I attended a very special dinner tonight - one that I feel obliged in sharing with the world. No, it wasn't cooked by a celebrity chef at Michelin-starred restaurant, nor were we drinking some bottles of ultra-rare wines. Rather, tonight's dinner was about doing good to help a community.
I've known about Senpai's involvement, initially through the community services group of his former employer, with helping to revitalize Kamaishi (釜石市) - a coastal city in Iwate Prefecture (岩手県) and part of the Tohoku (東北) region affected by the earthquake and tsunami of 2011. Over the last three years I've seen postings of countless pictures about his visits to the region, including those taken while helping out at the annual Yo!sa Kamaishi Festival (釜石よいさ). I've received postcards from the region, and even tasted some sweets from the region hand-carried to Hong Kong by Senpai. He's devoted a chunk of his time over the last three years on this particular cause.
Last year he began helping one particular local business expand its reach, and started exporting some seafood from the region to Hong Kong. One of our mutual friends has ownership interest in Ozawa (小澤), and readily agreed to serve "swimming scallops (泳ぐホタテ)" from Kamaishi.
A few months ago, I received word from Senpai that the swimming scallops were now being offered at Heichinrou (聘珍楼). The second-generation family member in charge of the Japanese restaurant chain's business in Hong Kong is actually Senpai's and my kohai from our high school in Tokyo, and he had agreed to help out with this worthy cause. Unfortunately I never found the right opportunity to go and taste them, despite the fact that one of the restaurant chain's outlets is right across from my office.
When Senpai asked me to join this dinner a few days ago, I knew what this meant and immediately agreed. Four years ago, just a month after the disaster, I wrote about two dinners that I had with friends with the specific goal of supporting Japanese restaurants in Hong Kong and Japanese produce. The best way to help the people of the Tohoku region was to support their economy by buying their products and making them self-sufficient again. Dining on these swimming scallops is one small way towards accomplishing that goal.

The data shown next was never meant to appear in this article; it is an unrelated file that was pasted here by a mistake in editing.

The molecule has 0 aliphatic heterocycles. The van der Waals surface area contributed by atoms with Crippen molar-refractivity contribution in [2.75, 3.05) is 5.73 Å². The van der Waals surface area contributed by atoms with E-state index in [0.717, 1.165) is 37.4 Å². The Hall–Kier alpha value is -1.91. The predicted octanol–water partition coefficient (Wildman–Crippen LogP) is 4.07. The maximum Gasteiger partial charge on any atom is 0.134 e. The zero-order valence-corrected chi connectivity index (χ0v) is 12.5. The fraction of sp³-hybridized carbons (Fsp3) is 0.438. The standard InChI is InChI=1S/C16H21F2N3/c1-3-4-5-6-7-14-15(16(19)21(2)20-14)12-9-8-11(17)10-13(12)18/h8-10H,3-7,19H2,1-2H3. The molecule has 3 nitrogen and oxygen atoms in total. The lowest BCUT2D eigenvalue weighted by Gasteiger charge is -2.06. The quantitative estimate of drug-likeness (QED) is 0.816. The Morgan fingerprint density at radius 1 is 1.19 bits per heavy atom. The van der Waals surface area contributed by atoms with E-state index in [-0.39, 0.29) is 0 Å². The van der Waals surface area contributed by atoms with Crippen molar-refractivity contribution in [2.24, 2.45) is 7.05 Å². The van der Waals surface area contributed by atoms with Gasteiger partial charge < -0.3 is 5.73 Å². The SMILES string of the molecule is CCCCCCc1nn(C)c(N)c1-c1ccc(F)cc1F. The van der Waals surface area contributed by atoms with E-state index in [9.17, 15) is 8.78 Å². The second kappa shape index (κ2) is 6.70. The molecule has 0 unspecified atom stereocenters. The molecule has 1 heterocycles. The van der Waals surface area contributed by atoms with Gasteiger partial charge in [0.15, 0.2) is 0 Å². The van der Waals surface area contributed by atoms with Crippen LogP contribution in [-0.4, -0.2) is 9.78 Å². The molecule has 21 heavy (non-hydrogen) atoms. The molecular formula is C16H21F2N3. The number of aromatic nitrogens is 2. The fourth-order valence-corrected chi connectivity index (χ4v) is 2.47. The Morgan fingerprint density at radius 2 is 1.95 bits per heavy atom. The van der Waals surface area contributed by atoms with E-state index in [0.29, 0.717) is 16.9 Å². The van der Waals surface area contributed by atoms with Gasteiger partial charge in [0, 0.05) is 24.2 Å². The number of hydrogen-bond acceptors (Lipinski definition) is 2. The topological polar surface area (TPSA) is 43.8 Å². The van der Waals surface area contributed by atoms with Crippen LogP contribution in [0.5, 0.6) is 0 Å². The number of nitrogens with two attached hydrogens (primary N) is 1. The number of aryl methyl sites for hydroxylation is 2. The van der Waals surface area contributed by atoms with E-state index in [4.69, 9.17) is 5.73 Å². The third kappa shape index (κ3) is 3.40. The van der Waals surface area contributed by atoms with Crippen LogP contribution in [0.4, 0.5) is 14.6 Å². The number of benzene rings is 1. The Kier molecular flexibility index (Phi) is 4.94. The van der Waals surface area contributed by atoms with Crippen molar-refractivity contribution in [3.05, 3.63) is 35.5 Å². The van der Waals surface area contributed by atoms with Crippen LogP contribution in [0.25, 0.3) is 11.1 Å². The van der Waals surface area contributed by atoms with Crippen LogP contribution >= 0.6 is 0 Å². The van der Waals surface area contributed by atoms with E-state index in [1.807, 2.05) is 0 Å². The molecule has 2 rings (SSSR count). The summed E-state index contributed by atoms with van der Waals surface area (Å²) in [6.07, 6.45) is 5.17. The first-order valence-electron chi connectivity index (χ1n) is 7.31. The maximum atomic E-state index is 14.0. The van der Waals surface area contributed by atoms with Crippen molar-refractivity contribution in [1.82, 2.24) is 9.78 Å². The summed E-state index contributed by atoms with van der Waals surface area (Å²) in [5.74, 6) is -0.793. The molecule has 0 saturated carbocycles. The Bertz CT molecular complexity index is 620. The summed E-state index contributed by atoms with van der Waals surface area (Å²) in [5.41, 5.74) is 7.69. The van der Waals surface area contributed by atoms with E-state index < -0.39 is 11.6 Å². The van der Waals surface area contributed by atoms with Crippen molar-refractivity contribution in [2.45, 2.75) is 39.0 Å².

Dinner was at the Central branch of Heichinrou. The guest of honor was Takeichi Kimigahora (君ヶ洞剛一) of Yamakiichi Shouten (ヤマキイチ商店). (Kimigahora-san also happens to be the chair of the Yo!sa Kamaishi Festival). Yamakiichi Shouten is the supplier of these giant scallops, which are air-flown to Hong Kong via Yamato Transport (ヤマト運輸) and kept in tanks at the restaurants. Besides Kimigahora-san, Senpai, the restaurant owner, and myself, the other guests were all members of the local Japanese community - including representatives from the Japan National Tourism Organization and the publisher of Hongkong Walker. I was basically the only non-Japanese, and the only one not fluent in the language...
I would also encourage everyone in Hong Kong to go down to any of the 4 Heichinrou outlets and check out these giant swimming scallops for themselves. Not only will you find the scallops delicious and enjoyable, you will also be doing your small part to help in the recovery of a region hit hard by the 2011 earthquake and tsunami.